A beautiful and more evergreen version of the incredibly deep How to Get Rich podcast Naval did in 2019 where he talks about wisdom, wealth, health, happiness, and more.
“After more thought I decided that since I was trying to teach “style” of thinking in science and engineering, and “style” is an art, I should therefore copy the methods of teaching used for the other arts – once the fundamentals have been learned.
The story of Jonathan Seagull, the seagull who dared to be different and push the limits of flight, learning about himself, mastery, and perfection
by Richard Bach
I got so much out of this book that I made a bit of a more formal write-up.
If you want to learn more about the power of creating, why the structure in your life impacts your behavior more than your willpower, the importance of facing reality without obscuring it, and so much more, this book is for you.
by Robert Fritz
This book is about the diverging patterns of efficacy between Western and Chinese thinking. The Western model of efficacy, inherited from the ancient Greeks’ conception of action, seeks to attain directly a predetermined goal through voluntary and assertive action. The Chinese tend to evaluate the power inherent in a situation (shi) and transform it through non-assertiveness, relying on the “propensity” of things in such a way that the result takes place of itself.
I got so much out of this book that I wanted to create a more formal write-up. As always, I have attempted to put together something which is (hopefully) a manageable, actionable and digestible introduction to Patterson’s thinking and business philosophy.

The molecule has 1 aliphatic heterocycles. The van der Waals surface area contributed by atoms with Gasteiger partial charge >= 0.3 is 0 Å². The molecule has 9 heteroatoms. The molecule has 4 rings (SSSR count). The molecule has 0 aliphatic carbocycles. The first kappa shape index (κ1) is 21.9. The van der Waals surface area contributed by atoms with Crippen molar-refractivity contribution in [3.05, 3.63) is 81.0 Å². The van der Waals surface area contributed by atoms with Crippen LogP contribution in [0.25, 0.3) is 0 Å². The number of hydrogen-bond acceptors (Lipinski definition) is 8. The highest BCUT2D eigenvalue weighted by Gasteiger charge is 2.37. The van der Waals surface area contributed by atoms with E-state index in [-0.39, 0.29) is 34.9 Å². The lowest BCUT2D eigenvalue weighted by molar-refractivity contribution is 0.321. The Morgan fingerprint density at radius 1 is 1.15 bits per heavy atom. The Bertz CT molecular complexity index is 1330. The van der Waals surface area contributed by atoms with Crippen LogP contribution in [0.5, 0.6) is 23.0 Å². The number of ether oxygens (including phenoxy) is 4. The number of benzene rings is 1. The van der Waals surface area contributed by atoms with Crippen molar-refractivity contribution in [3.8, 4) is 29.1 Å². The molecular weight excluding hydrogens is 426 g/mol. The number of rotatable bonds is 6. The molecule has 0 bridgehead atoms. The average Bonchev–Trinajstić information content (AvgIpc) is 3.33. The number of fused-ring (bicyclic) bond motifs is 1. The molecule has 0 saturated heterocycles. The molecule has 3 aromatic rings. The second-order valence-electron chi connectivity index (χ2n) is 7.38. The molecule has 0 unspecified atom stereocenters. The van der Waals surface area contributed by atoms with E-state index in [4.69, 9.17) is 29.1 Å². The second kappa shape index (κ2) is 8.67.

Charles Koch describes his management philosophy, Market Based Management, how it has evolved over time, and how it has been put to use at Koch Industries. MBM emphasizes Principled Entrepreneurship over corporate welfare, virtue over talent, challenge over hierarchy, comparative advantage over job title, and rewards for long-term value creation over managing to budgets.
I have come to the point where I have simply decided that effortlessness would be my prime consideration, that anything not played from an effortless place is not worth playing. I don’t get my technique from studying technique. I get it from letting my hands and arms find their way without my interference. In doing so, I have unwittingly connected with the wisdom of the ancients. As I now read the writings of the great sages, I realize that I am on the same path, having the experiences they describe. Effortlessness allows us to become our own teachers, paving the way to mastery. If you get nothing else from this book, hopefully you’ll at least walk away with the realization that effort gets in the way of great playing. Effort and/or lack of preparation blocks true mastery.
by Kenny Werner
There are at least two kinds of games. One could be called finite, the other infinite. A finite game is played for the purpose of winning, an infinite game for the purpose of continuing the play.
An incredibly simple and clear analysis of the successful business practices that propelled Ford to the top of the competitive auto industry.
“Any kind of important book should immediately be read twice, partly because one grasps the matter in its entirety the second time, and only really understands the beginning when the end is known; and partly because in reading it the second time one’s temper and mood are different so that one gets another impression; it may be that one sees the matter in another light.” – Arthur Schopenhauer
Taking Schopenhauer to heart, below are the books that I have read at least twice. Adopting the concept of re-reading a book has been one of the most powerful changes I made in 2016.